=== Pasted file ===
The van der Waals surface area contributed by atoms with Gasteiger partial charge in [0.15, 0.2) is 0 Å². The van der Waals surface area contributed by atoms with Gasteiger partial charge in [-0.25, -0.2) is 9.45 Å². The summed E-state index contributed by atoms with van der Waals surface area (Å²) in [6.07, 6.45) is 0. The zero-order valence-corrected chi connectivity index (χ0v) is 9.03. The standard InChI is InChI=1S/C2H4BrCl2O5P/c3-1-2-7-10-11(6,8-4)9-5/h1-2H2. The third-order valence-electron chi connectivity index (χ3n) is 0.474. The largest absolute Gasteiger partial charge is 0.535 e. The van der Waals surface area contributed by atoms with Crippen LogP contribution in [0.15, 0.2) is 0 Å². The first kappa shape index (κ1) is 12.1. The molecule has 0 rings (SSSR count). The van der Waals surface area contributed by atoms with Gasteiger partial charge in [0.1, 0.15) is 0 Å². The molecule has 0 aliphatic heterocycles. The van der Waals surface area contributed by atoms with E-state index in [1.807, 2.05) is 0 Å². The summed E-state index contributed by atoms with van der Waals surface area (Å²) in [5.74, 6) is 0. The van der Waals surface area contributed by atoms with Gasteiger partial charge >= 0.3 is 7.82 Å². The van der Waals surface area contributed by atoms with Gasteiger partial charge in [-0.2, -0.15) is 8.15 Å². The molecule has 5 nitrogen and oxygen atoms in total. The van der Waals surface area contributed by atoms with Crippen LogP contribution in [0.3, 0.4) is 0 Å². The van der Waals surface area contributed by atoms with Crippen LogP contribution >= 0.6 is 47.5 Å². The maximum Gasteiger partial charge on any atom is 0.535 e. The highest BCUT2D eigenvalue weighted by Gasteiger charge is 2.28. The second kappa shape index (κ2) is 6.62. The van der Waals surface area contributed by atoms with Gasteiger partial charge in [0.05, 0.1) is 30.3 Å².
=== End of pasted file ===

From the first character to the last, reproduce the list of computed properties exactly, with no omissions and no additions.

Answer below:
The van der Waals surface area contributed by atoms with Gasteiger partial charge in [0.15, 0.2) is 0 Å². The van der Waals surface area contributed by atoms with Gasteiger partial charge in [-0.25, -0.2) is 9.45 Å². The summed E-state index contributed by atoms with van der Waals surface area (Å²) in [6.07, 6.45) is 0. The zero-order valence-corrected chi connectivity index (χ0v) is 9.03. The standard InChI is InChI=1S/C2H4BrCl2O5P/c3-1-2-7-10-11(6,8-4)9-5/h1-2H2. The third-order valence-electron chi connectivity index (χ3n) is 0.474. The largest absolute Gasteiger partial charge is 0.535 e. The van der Waals surface area contributed by atoms with Crippen LogP contribution in [0.15, 0.2) is 0 Å². The first kappa shape index (κ1) is 12.1. The molecule has 0 rings (SSSR count). The van der Waals surface area contributed by atoms with Gasteiger partial charge in [0.1, 0.15) is 0 Å². The molecule has 0 aliphatic heterocycles. The van der Waals surface area contributed by atoms with E-state index in [1.807, 2.05) is 0 Å². The summed E-state index contributed by atoms with van der Waals surface area (Å²) in [5.74, 6) is 0. The van der Waals surface area contributed by atoms with Gasteiger partial charge >= 0.3 is 7.82 Å². The van der Waals surface area contributed by atoms with Gasteiger partial charge in [-0.2, -0.15) is 8.15 Å². The molecule has 5 nitrogen and oxygen atoms in total. The van der Waals surface area contributed by atoms with Crippen LogP contribution in [0.3, 0.4) is 0 Å². The van der Waals surface area contributed by atoms with Crippen LogP contribution >= 0.6 is 47.5 Å². The maximum Gasteiger partial charge on any atom is 0.535 e. The highest BCUT2D eigenvalue weighted by Gasteiger charge is 2.28. The second kappa shape index (κ2) is 6.62. The van der Waals surface area contributed by atoms with Gasteiger partial charge in [0.05, 0.1) is 30.3 Å².